But sometimes, necessity winds up being the mother of invention. The Good Wife did 22 episodes a year on CBS, and maybe half of them were serialized in some way and half were just to fill the episode order. And one of the latter group was the mock trial episode, “Red Team, Blue Team,” which worked out so well, it wound up reshaping the direction of the show for a long time. They stumbled onto something great because they weren’t just trying to get the seasonal arc from A to Z.
We enjoy it when storytellers come to us and say, “We want to try this or that.” I mean, the underwater episode [of BoJack] that you mentioned is one of those. [Creator] Raphael [Bob-Waksberg] had a very clear vision for what he wanted to do, and we’re like, “OK, great.” And then, I think Season Two of Master of None is almost sort of anthological in nature.

Season One is, too. But Season Two is even more, and it’s wonderful.
Right, but Aziz [Ansari] and Alan [Yang] were like, “How about this? Can we do black and white, can we do partly silent, we’re gonna go to Italy, we’re gonna do these other things.” And I’m like, “Yeah.”

And the great thing about that show is, if I’m in the mood, I can go back and revisit one episode, where with a lot of intensely serialized shows, I know that if I try to rewatch one, I’m going to want to rewatch five, and I don’t have the time.
Because of what happened before. You almost need a little recap to get to that point.

Does the data show that people tend to rewatch your shows more than once?
Depends on the show. But yes.

What kind of shows get rewatched?
The super fandom shows definitely do. But I also think it may be subject matter and, I think, their implied demographics, probably. The viewers of House of Cards and The Crown, for example, are probably less likely to go back and revisit, because they’re just not that kind of viewer. Whereas viewers of Stranger Things or 13 Reasons Why or even Orange, they are going to go back and watch their favorite episodes. Or watch the whole thing over and over again.

If something is really intensely, primarily serialized and the focus is on what’s going to happen next, once I’ve watched it, I know what happens next, and do I need to go back and look at it again? How much value do you place on rewatchability? Or does that not really matter, because the library’s so big?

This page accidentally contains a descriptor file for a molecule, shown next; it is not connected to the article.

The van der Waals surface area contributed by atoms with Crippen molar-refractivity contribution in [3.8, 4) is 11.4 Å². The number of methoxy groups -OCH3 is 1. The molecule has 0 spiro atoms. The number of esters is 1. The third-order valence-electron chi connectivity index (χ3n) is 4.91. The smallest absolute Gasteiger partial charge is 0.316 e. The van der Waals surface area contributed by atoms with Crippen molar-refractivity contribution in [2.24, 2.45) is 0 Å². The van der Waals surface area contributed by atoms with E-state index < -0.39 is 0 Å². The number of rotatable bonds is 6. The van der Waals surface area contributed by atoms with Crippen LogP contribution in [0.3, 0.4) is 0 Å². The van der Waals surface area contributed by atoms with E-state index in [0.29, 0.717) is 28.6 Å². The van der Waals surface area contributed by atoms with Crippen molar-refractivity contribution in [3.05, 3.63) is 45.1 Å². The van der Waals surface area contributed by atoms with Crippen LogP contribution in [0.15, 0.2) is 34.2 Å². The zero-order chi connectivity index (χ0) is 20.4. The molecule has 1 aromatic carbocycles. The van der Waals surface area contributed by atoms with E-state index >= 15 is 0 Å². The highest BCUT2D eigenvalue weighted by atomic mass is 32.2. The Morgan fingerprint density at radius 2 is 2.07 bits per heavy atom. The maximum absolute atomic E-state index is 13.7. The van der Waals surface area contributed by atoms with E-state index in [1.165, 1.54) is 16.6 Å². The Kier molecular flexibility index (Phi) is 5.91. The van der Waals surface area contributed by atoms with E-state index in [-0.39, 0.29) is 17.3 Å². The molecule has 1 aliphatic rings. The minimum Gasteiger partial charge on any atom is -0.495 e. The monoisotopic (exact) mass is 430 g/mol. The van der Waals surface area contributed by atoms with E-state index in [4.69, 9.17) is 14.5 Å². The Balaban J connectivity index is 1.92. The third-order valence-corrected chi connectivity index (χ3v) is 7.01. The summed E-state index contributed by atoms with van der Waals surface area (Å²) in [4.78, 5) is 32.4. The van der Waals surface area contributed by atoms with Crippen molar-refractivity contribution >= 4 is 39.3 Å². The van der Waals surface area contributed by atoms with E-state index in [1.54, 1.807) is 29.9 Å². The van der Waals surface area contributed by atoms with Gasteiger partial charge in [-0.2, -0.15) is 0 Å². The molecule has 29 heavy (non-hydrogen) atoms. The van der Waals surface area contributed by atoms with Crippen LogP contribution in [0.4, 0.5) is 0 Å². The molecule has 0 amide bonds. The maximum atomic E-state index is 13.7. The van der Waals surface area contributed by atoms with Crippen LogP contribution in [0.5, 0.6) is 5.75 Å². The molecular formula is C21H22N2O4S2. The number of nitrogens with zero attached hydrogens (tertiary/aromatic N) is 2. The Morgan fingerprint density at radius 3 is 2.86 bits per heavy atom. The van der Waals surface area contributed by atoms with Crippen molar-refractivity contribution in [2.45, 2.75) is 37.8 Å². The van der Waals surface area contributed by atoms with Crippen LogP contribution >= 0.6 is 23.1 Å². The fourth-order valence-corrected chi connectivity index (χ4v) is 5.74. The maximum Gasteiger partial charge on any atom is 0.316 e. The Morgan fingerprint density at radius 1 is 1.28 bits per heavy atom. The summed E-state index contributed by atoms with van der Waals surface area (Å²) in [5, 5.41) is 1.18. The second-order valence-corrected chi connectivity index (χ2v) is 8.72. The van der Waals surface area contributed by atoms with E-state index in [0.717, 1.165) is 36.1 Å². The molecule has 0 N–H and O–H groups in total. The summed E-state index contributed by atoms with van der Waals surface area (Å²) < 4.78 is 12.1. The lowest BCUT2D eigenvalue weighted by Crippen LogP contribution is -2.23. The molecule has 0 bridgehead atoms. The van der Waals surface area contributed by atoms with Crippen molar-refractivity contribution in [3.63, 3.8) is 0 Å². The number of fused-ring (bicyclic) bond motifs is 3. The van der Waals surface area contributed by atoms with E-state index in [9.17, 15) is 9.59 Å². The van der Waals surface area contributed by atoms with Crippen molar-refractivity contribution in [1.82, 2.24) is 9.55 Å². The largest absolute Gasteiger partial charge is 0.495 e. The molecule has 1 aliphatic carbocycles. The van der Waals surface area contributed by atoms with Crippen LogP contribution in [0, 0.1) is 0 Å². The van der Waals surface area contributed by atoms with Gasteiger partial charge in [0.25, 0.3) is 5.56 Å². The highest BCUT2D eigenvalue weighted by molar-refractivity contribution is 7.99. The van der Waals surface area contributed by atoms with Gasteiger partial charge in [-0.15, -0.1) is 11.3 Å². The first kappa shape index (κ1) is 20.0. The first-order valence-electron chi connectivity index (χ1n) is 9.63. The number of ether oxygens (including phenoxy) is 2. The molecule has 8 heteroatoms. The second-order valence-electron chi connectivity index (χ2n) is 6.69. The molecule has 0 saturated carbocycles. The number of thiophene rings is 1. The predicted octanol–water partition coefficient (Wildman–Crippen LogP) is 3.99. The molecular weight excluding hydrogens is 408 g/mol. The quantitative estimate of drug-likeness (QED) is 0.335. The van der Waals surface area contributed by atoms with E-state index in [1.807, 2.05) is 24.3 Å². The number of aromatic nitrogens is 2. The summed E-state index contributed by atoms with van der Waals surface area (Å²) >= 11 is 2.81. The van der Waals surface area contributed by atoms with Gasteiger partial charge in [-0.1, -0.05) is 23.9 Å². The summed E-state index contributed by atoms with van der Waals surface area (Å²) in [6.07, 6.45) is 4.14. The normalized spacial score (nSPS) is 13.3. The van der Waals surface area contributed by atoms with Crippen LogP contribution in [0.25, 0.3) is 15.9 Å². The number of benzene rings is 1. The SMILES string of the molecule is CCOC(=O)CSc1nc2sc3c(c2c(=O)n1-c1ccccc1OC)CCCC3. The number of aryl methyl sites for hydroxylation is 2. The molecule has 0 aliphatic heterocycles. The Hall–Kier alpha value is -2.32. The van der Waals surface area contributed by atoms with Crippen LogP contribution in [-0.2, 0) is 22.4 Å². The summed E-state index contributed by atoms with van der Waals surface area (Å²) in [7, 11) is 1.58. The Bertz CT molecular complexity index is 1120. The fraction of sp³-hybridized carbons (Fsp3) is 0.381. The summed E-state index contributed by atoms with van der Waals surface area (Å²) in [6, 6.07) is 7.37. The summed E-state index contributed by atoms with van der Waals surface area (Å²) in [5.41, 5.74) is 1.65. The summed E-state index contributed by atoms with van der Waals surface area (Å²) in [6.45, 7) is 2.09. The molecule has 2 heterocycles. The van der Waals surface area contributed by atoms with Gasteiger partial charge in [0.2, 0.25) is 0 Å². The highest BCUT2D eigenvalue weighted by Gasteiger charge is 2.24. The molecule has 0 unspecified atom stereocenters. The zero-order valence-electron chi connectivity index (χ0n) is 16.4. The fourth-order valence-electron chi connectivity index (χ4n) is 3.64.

We certainly are happy when it happens. Again, I think it’s the shows where people really fall in love with those characters and they just want to spend time with them. And they’ll go back through those stories to just sit with those characters even though they know what happens. Or they just want to relive it.

You say you don’t want to tell creators what to do, but if Good Cop becomes a big success, how, if at all, is that going to change the kinds of shows you pick up or the kinds of notes you give to other shows?
Obviously, we might be inclined to do some more. We’ve already got another few that we’re working on that are more procedural, less serialized. Because we know that there is an audience who prefers to watch storytelling unfold that way. And we want to see how that fits with the Netflix viewing experience. A lot of our members come to us to get immersed in a world and stay there for a while. Our members tend to start with one show and finish it. They don’t really hop around and watch multiple things at once. They tend to go start to finish and then move on to something else. So we may order more of them, but I wouldn’t change our notes. Once we’ve had the initial conversation with the creators about what they wanna make, and we say yes, we’re pretty clear that it’s really their vision. And they’re free to come to us and say, “Y’know what, I changed my mind, I’d like to make it more serialized or more episodic or take this tangent,” and we’ll support that.

Without naming names, do you ever find yourself, when the rough cuts are coming in, saying, “This is dragging. I would like to get to the end…”

OK, that does happen.
Yes, it does. Absolutely.

When you met the TCA, you talked about some of your favorite shows growing up. What were some of your favorite episodes of TV ever?
Favorite episodes of TV ever, oh my gosh. “Angels in Chains” [from Charlie’s Angels, where the Angels go undercover in a women’s prison] has to be high up. Because it doesn’t even take itself seriously, but it’s amazing. I’m embarrassing myself, but it’s true. There’s a bunch of Seinfeld episodes I just loved: “Soup Nazi,” obviously, and “The Muffin Tops.” I guess for me, as a viewer, I think about shows more holistically. Because I love The Wire, but it’s harder for me to pick out just one.

Yeah, other than episodes where people die, there aren’t notable standout episodes of The Wire.
Yeah, so I’m more of a fan of shows than I am of a particular episodes. And I’m personally not one to go back and rewatch a lot of stuff. So for me to rewatch it, it has to be on in syndication or something, probably.

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This post originally appeared on Rolling Stone and was published August 18, 2018. This article is republished here with permission.